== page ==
Thread: Fad Diets
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Old 07-01-2010, 09:15 PM   #15 (permalink)
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Originally Posted by CoeyCoey View Post
This is an interesting thread. Protein versus carbs is a big debate. But here is what I have discovered. The high protein low carb people say carbs are bad. But if you really drill them, you will discover that they promote lots of fruits and vegetables with a lot of carbs. So, what they are really saying is processed carbs are bad. The high carb people say the exact same thing. So lets emphasize that point:

Processed carbs are bad, and they are bad because they have a lot of calories and very little nutrition. Does anyone disagree with this? .
Most low-carb advocates eat very little fruit. They advocate non-starchy vegetables which are high in fiber, and while they are proportionately high in carbs their total nutritional content calorie-wise is quite low. In the end, the LOW-carb requirement is satisfied. No one here is promoting a NO-carb diet.

Processed anything can be bad, whether it's carbs, fat, or synthetically reconstituted protein, even synthetic forms of vitamins. Natural whole foods are best.

Originally Posted by CoeyCoey View Post
Now, the high protein crowd will run studies with people on high carb diets versus high protein diets. But if you read the studies and not just the abstracts, they use things like potato chips, white bread, pasta, and other processed carbs to skew the studies to show the benefits of high protein. Anyone trying to sell you a fad diet is going to show you studies that are skewed to their way of thinking. Loren Cordain is trying to sell everyone a diet and his studies and references are sponsored by industries that are favored by his diet. He developed the diet, then developed data to support his theory.

Fad diets show studies that support their theory. Does anyone disagree with this?
Loren Cordain's research mostly has to do with hunter-gatherer and paleolithic man populations. The research shows how human development centered around a low-carb, high-fat, moderate-protein diet. The only thing Cordain sells is his book outlining the tenets of the paleo diet. He doesn't sell any supplements or diet products like the Atkins people do. He doesn't stand to gain anything from the dietary choices of the people who read his book, other than some kind of vindication.

Cordain is a professor at Colorado State University. Most of his research is funded by university research grants and NSF grants. His work is based on sound analyses of anthropological and prehistorical data, empirical studies of nutritional sources, and careful reading of literature. His papers are published in numerous peer-reviewed journals and are respected for their scientific integrity as well as their insight. His dietary advice derives from what he has found in his studies, not the other way around.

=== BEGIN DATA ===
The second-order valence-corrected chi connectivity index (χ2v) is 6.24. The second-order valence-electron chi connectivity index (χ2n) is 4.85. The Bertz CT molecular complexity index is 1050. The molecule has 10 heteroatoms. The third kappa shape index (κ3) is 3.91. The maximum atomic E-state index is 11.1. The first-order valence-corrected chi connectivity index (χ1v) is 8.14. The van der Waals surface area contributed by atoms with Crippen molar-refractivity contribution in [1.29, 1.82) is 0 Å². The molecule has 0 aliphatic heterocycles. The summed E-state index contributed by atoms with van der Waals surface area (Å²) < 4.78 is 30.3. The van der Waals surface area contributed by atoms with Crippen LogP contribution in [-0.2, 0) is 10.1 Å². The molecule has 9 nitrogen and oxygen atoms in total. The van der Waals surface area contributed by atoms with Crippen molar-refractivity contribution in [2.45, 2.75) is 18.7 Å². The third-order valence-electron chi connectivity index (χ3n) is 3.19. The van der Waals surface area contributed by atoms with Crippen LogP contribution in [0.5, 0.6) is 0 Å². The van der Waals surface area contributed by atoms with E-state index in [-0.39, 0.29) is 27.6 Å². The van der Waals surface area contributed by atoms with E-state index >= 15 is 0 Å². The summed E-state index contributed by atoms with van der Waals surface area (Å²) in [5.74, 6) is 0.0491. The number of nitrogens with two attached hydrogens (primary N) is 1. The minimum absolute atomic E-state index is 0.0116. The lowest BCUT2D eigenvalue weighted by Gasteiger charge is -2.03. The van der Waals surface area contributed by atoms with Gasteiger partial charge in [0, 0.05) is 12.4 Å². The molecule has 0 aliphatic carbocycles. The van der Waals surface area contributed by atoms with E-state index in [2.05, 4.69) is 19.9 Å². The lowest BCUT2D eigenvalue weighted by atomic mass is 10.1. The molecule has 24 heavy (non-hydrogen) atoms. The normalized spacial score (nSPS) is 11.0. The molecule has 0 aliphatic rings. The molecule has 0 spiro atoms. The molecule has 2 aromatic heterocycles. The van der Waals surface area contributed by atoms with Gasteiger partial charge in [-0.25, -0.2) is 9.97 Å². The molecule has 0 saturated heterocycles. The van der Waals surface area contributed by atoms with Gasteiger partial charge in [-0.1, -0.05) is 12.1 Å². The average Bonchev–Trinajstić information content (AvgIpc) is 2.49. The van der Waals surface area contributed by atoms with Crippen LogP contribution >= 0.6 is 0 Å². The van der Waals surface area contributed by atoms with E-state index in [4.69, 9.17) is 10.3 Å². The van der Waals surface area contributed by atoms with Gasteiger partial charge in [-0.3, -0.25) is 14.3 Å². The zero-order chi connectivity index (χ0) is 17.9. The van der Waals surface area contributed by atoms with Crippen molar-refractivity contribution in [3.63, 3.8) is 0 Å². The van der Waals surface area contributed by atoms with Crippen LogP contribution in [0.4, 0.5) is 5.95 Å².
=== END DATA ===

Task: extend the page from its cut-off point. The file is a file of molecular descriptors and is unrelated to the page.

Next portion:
I took a look through the published articles on Cordain's website just to see what industries were supporting his research. Out of 42 listed studies, just one was supported by a grant from the Gatorade Sports Science Institute. One was supported by the Purdue University Agricultural Center and the Pope and Young Conservation Club, a bow-hunting organization. One more was funded in part by the National Center for Complementary and Alternative Medicine. The rest of them came directly out of his university lab. There were three book chapters that might generate some meager royalties, but nothing even close to paint him as the corporation-supported quack you make him out to be.

Originally Posted by CoeyCoey View Post
How many athletes do you know who eat a high protein diet? The best endurance athletes in the world eat 75%+ carbs in their diets.

The higher the whole food carbs, the better the physical performance. Does anyone disagree with this?
Power-lifters, strongmen, sprinters, swimmers, track athletes, field athletes, football players, and gymnasts all eat high amounts of protein. Carbs are essential post-training to replenish glycogen (intramuscular fuel), but beyond that have no biological requirement. In excess they also cause bloat and lethargy, something that no athlete wants to deal with since it damages performance. As such, carb is limited to post-practice and simple carbs are emphasized over complex to speed recovery.

As a side note, have you ever seen how much muscle a marathon runner carries? Next to none. Marathoners have a lanky, metabolically efficient frame that burns next to no calories on its own so that energy can be preserved for long-distance running. I don't want to look like that. IMO it appears quite unhealthy.

My rules:
1) eat real food - more vegetables, moderate meat, moderate fruits, less grains, less sugar, less vegetable oils.
2) exercise - moderate intensity cardio, sprinting, heavy lifting, dedicated stretching and mobility.
3) live - relax, de-stress, meditate.

Disclaimer: I'm not professionally qualified to make any formal recommendations. I've just done my homework and I'm my own guinea pig. All of my data, unless otherwise cited, comes from a sample size of n=1 (me).

Last edited by tandoorichicken; 07-01-2010 at 09:18 PM.
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